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Boxy Kitchen Pavilion (2003) by Maarten Van Severen located in Deurle, Belgium | The Hardt
Boxy Kitchen Pavilion (2003) by Maarten Van Severen located in Deurle, Belgium. In 2000, the residents of a nineteenth-century villa with beautiful sight axes and an original interior in Deurle, Maarten Van Severen, asked for an upgrade of their home. With a few accurately balanced interventions the designer picked up the kitchen, work, and living space. Two new windows in the living room also marked his intervention on the outside. They gave the villa a facelift that came across as radical yet integrated.
Shortly after the completion of this work, the client asked Van Severen to build a new pavilion on the same plot. The building had to be able to combine work, receive and live. Not only would the new pavilion accommodate the activities of a catering service – from preparation to administration – the co-owner also had to stay overnight. Exactly in that order, the different functional spaces follow up within the new volume. Via a service road serving the site on the west side, products are delivered to the frontal façade that is furthest away from the villa. There, bulky doors provide direct access to the cold store. On the inside, the ingredients find their way via the cold store to the kitchen.
Personnel is coming and going, smells and noises fill the room. Behind the kitchen is the reception table, where it is tasted and served. In the same room, someone is working at a desk. Between table and desk grows, the trunk enclosed by a glass tube, an oak. Then follows the living space of the apartment, which is located at the head of the pavilion and therefore has glass walls on two sides. Views in all directions determine the experience value of the entire interior. In the view of the longitudinal axis, the successive functions join together as spatial sequences. Sliding and rotating panels that are sometimes reflective, sometimes translucent, sometimes painted, support this sequence and filter or block the transparency. The views transverse to the longitudinal axis are directed through the interior to the garden. There is the low line of sight from the bath incorporated in the floor. Those who sit in it can look straight through the fireplace to the garden. Van Severen built the pavilion along the southern border of the plot so that the new building does not obstruct the view through the large window in the side wall of the villa. The elongated beam is directed towards the garden as a transparent volume, while on the south-facing rear the roof covering – in silver-colored PVC skin – flows seamlessly into the façade. At the explicit request of the clients, the construction took place with great respect for the environment. No tree grubbed: the oak that was within the expanded contours was incorporated into the whole. That decision determined for a large part the technical approach. To provide the roots of the oak with air and moisture, it was founded on piles. The slope of the site remained unaffected so that the floor slab seems to float above it. A steel structure supports the elongated volume. The shortest side of it is covered in two unequal phases, resulting in two zones on the longitudinal axis.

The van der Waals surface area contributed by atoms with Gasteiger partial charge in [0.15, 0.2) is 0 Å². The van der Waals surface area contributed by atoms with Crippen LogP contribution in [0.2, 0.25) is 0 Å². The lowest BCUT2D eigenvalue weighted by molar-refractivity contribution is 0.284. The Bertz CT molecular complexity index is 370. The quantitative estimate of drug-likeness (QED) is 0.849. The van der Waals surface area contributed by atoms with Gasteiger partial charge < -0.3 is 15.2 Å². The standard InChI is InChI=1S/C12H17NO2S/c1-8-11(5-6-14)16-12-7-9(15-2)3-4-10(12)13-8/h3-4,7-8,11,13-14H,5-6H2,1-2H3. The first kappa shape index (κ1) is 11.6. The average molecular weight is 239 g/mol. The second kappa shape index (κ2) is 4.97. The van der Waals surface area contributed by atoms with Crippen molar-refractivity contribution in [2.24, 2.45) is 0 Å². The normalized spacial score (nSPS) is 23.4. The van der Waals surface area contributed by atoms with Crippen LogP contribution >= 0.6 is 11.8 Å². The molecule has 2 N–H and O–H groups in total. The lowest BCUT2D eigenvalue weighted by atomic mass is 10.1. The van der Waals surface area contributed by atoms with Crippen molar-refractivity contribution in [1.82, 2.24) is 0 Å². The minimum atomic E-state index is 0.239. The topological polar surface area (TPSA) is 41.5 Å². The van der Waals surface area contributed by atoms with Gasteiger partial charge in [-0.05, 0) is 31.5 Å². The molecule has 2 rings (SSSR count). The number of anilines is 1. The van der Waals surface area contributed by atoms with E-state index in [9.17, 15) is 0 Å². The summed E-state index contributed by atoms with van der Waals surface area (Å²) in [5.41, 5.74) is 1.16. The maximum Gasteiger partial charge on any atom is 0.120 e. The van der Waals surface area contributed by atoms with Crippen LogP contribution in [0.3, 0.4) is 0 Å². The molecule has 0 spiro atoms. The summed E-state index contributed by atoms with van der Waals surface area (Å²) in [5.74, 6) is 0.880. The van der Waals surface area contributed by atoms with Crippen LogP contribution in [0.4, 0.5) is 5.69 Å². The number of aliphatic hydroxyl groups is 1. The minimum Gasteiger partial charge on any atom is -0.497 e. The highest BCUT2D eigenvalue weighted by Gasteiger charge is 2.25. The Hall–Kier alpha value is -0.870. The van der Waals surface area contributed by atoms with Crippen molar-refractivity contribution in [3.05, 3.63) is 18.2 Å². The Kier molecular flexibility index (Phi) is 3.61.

Along the closed southern façade are the entrances and smaller service spaces – library, bathroom, hall, cloakroom, stairway zones. The large functional spaces – kitchen, dining room, office, living space – are located on the northern façade. Here, in order not to obstruct the view of the garden, the glass façade was kept as open as possible. The steel grid also determined the window rhythm. The profiles of the window frames were kept as slim as possible so as not to impede the view. This effect, plus the limited thickness of the floor and ceiling package at the windows, creates a lightness that gives the building the status of an object. From the terrace on the south side of the villa, the connection with the pavilion becomes clear: the story that Van Severen started with the large, accurately proportioned steel windows in the rear façade of the villa will be fully rounded off in the garden pavilion. Old and new play adequately and without scruples
Aesthetically and Geographically Related Projects:
- House in Butantã (1964) by Paulo Mendes da Rocha and João de Gennaro
- House D-Z by GRAUX & BAEYENS Architecten
- Jura (2016) by Lewandowski Architects
- Sunday House (2016) by Teeland Architects
- Santa Maria Do Bouro Convent (1997) by Eduardo Souto de Moura + Humberto Vieira